A Public good is something which has a zero marginal cost- it is ‘non rival’ and ‘non excludable’- like everybody profiting without necessarily having to individually pay for the benefit from National Defence or the Justice system. We have a free-rider problem here- people who benefit may not want to pay. Stiglitz has a ‘Henry George Theorem’ which says that for a localised public good- e.g. good transport infrastructure- rents go up in a particular way and the Local Authority can tax those rents so as to cover the deficit associated with providing the public good. A new Technology could be localised- e.g. around a Lab or University dept, or a particular company’s R&D facility. Some agents in this local networks can’t be excluded from having this new knowledge and can innovate on that basis. Intellectual property regimes differ but even the most stringent doesn’t allow a general Scientific principle or paradigm to be copyrighted. Since some of these agents are free-riders, there is a danger that the ‘Knowledge’ public good will be underprovided because not everybody who benefits pays for it. However, if some entity paying for the Knowledge production can levy rents, or extract rents by some mechanism, on local properties owned by these ‘free-riding’ agents, then the problem is solved. Take a Govt. which pays for R&D at a University. It can make some of the money back by taxing property in the technology hub. Still, if the Knowledge and associated Capital can be moved off-shore- e.g. factories and labs can be moved overseas- then rents overseas will rise and so Stiglitz’s theorem seems to be defeated. The irony here is that Stiglitz is a champion of pro-poor Globalistation. However the argument could work for Trump. If the advanced country- the US- triggers a bad overseas intellectual property regime by taking Protectionist measures- Knowledge revolutions might yield only local public goods. Innovators will be wary of opening factories or labs in faraway places where the locals might simply steal their ideas. So, maybe, they will do ‘capital deepening’- i.e. double down on innovation in their own country and region. Then the Local Govt. can tax the rise in property values to fund the innovation in a virtuous circle. They could also compensate people who lose their jobs. A Hicks Kaldor improvement is one where we know that some people are benefiting so much they could compensate all the losers and still come out ahead. This is unlike a ‘polluter’ who makes money by inflicting more cost to others than he gets in benefit. Localised externalities and network effects should lead to higher ‘economic rent’- i.e. bigger gap between what can be earned in the next best occupation- for all inelastic factors of production. Land is what Henry George focused on but we can generalise this to other resources of an arcane type like 4G Spectrum. In theory, we can tax this ‘rent’ without a disincentive effect because the alternative occupation is so much less rewarding. In practice, this analysis falls down because longer term everything is elastic and so incentives matter more and more. Artificial restrictions like ‘zoning’ or ‘educational credentials’ (sheepskin effect) will tend to distort things and impose bigger and bigger ‘allocative’ efficiency losses. This is the big argument for Free Trade. Long run, any artificial distortion creates perverse incentives. The problem is that for an advanced country with very rapid Technological change and fundamental Knowledge revolutions, it may be that only the short run matters because faster innovation changes the landscape so much. It could be that by taking ‘offshoring’ off the table, a lot of time and effort which goes into doing things where it is cheapest will go instead into doing things smarter right here. The difference is that local people can capture some ‘rent’ associated with this. In particular, people who lose their jobs in manufacturing or admin can move to well paid service jobs in the same area because even if more work is done by robots or computers still the profits remain localised and so spending on high value added services will go up. One final point. Tiebout sorting means agents have a choice as to which ‘town’ to migrate to. Each town has a different mix of taxes and local public goods. Competition between towns makes for efficiency. Now imagine that Towns compete for different types of Technology/Knowledge goods. If agents are risk averse, the Town can offer a sort of implicit contract that if automation cuts jobs on the production line, locals will get preference in re-employment. Some ‘Company Towns’ do have this philosophy already. Long term, this may be what a lot of voters want- a new type of Social Contract where Knowledge based disruption is mediated by some Henry George type mechanism whereby the winners indirectly compensate the losers. The problem is that this limits the benefits of Globalised free trade. Returning to the story of ‘transition costs’- just as the majority of Britons suffered far more than necessary during the transition to Manufacturing because of corrupt political rent-seeking causing massive distortions, so too might the transition costs of a new type of Globalisation, in which Technology could be almost frictionlessly transferred to low-wage countries, have been greatly exacerbated by all sorts of distortions introduced by lobbyists. However ‘property rights in jobs’ and Trade Union power also represent distortions. A better way forward might be a new ‘Social Contract’ where the needs and fears of ordinary people are better addressed at the local level.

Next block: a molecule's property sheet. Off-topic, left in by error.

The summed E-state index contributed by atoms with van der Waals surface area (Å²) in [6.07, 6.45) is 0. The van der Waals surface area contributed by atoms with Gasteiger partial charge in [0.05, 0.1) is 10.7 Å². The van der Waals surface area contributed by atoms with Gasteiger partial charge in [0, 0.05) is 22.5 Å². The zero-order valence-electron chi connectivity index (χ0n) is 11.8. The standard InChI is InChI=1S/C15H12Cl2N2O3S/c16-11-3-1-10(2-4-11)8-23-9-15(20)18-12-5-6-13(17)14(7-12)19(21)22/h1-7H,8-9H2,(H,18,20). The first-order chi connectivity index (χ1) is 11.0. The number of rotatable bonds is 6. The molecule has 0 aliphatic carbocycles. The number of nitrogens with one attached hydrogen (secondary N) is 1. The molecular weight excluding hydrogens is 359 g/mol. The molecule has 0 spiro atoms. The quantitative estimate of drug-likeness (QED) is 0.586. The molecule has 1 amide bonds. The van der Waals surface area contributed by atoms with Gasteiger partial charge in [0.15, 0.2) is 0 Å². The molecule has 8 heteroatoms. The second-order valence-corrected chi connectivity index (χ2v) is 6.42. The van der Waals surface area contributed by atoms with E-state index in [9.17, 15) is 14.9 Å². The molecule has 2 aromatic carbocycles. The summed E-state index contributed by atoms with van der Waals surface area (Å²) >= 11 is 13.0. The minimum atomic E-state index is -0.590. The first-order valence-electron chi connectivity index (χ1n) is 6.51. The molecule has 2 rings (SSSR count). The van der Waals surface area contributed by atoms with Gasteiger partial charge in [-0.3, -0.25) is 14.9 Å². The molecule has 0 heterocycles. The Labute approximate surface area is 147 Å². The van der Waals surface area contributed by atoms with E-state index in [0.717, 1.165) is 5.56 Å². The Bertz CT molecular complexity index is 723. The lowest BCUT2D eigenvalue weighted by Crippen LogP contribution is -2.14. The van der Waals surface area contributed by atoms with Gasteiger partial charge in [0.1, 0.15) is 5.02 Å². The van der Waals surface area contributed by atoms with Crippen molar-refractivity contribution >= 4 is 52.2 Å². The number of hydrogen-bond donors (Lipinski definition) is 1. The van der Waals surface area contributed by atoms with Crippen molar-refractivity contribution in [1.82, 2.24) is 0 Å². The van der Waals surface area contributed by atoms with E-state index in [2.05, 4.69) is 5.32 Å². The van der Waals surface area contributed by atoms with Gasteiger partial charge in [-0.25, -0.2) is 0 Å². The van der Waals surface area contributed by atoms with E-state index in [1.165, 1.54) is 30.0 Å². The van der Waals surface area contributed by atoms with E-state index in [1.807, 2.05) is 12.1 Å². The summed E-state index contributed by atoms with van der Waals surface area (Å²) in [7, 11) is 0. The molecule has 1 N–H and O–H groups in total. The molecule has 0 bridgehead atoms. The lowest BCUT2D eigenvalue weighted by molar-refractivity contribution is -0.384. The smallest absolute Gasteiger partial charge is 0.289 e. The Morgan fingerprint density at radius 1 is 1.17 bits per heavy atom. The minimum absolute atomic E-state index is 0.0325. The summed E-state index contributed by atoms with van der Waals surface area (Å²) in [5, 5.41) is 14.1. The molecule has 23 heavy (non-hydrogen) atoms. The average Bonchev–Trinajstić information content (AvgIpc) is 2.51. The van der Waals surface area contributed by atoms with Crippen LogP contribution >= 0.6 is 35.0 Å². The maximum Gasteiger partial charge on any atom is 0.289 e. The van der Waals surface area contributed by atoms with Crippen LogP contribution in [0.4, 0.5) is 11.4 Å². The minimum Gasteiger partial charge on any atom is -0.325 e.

Trump's economics might appear completely foolish. Yet it continues a line of thinking found in Ross Perot- a billionaire with a much better reputation. In Economics, there is always another side to any argument. Thus, if 'Knowledge Revolutions' can be made to behave like 'local public goods' by certain measures we think of as Protectionist- more especially for advanced countries- then it may be possible to increase Equity without too much of an Efficiency cost because a 'Henry George mechanism' would exist so as to prevent net job loss. With subsidiarity, we might see diverse Tiebout models based on different mechanisms. In this case, even if one's job disappears because of new Technology, another job oriented towards the same Knowledge Culture would become available and so no great trauma would be experienced.
Will automation impose heavy transition costs? Yes, unless both mobility and 'Henry George type' Tiebout model diversity increases more quickly. This is unlikely to happen as a result of State action because the knee-jerk reaction would be to focus on the worst affected area and to subsidise a sunset sector while pretending to invest in a new technology centre which, it will turn out, is actually already obsolescent. Labour mobility gets frozen. Rent seeking snowballs. Stupid bureaucrats back losers. Policy Space becomes multidimensional and McKelvey Chaos prevails.